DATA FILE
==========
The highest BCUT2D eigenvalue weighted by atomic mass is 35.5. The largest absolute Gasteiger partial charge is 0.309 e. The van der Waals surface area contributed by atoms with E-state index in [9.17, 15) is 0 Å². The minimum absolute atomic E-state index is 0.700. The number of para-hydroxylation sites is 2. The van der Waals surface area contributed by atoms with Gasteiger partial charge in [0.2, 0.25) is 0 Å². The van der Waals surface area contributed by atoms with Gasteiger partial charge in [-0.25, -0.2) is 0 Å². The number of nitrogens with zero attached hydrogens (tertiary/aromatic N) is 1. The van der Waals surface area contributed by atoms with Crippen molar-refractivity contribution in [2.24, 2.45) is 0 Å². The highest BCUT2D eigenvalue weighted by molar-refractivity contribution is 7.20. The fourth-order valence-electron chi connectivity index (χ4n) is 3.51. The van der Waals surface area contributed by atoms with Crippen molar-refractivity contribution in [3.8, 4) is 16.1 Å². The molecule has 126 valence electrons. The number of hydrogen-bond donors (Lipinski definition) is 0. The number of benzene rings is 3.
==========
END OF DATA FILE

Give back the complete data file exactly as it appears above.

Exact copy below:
The highest BCUT2D eigenvalue weighted by atomic mass is 35.5. The largest absolute Gasteiger partial charge is 0.309 e. The van der Waals surface area contributed by atoms with E-state index in [9.17, 15) is 0 Å². The minimum absolute atomic E-state index is 0.700. The number of para-hydroxylation sites is 2. The van der Waals surface area contributed by atoms with Gasteiger partial charge in [0.2, 0.25) is 0 Å². The van der Waals surface area contributed by atoms with Gasteiger partial charge in [-0.25, -0.2) is 0 Å². The number of nitrogens with zero attached hydrogens (tertiary/aromatic N) is 1. The van der Waals surface area contributed by atoms with Crippen molar-refractivity contribution in [2.24, 2.45) is 0 Å². The highest BCUT2D eigenvalue weighted by molar-refractivity contribution is 7.20. The fourth-order valence-electron chi connectivity index (χ4n) is 3.51. The van der Waals surface area contributed by atoms with Crippen molar-refractivity contribution in [3.8, 4) is 16.1 Å². The molecule has 126 valence electrons. The number of hydrogen-bond donors (Lipinski definition) is 0. The number of benzene rings is 3.